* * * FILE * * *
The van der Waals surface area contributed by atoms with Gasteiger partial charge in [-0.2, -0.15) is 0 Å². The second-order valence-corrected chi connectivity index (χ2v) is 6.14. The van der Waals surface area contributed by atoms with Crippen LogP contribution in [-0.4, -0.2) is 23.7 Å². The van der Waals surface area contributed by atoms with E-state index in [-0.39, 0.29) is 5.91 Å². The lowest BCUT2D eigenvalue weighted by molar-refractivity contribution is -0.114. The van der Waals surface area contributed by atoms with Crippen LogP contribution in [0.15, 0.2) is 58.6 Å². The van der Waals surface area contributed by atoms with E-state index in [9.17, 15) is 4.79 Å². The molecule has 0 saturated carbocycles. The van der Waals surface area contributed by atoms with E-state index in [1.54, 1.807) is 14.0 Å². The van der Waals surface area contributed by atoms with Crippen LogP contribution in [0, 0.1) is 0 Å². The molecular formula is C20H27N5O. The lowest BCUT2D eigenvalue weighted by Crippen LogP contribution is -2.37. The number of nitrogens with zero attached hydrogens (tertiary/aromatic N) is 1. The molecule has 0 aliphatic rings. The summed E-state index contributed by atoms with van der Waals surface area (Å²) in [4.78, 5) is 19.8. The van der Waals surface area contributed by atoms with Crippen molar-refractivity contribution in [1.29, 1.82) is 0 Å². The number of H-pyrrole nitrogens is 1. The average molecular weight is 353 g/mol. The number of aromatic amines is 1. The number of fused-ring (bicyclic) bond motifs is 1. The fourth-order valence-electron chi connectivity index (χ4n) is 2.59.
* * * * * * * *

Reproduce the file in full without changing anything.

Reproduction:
The van der Waals surface area contributed by atoms with Gasteiger partial charge in [-0.2, -0.15) is 0 Å². The second-order valence-corrected chi connectivity index (χ2v) is 6.14. The van der Waals surface area contributed by atoms with Crippen LogP contribution in [-0.4, -0.2) is 23.7 Å². The van der Waals surface area contributed by atoms with E-state index in [-0.39, 0.29) is 5.91 Å². The lowest BCUT2D eigenvalue weighted by molar-refractivity contribution is -0.114. The van der Waals surface area contributed by atoms with Crippen LogP contribution in [0.15, 0.2) is 58.6 Å². The van der Waals surface area contributed by atoms with E-state index in [9.17, 15) is 4.79 Å². The molecule has 0 saturated carbocycles. The van der Waals surface area contributed by atoms with E-state index in [1.54, 1.807) is 14.0 Å². The van der Waals surface area contributed by atoms with Crippen LogP contribution in [0, 0.1) is 0 Å². The molecular formula is C20H27N5O. The lowest BCUT2D eigenvalue weighted by Crippen LogP contribution is -2.37. The number of nitrogens with zero attached hydrogens (tertiary/aromatic N) is 1. The molecule has 0 aliphatic rings. The summed E-state index contributed by atoms with van der Waals surface area (Å²) in [4.78, 5) is 19.8. The van der Waals surface area contributed by atoms with Crippen molar-refractivity contribution in [1.29, 1.82) is 0 Å². The number of H-pyrrole nitrogens is 1. The average molecular weight is 353 g/mol. The number of aromatic amines is 1. The number of fused-ring (bicyclic) bond motifs is 1. The fourth-order valence-electron chi connectivity index (χ4n) is 2.59.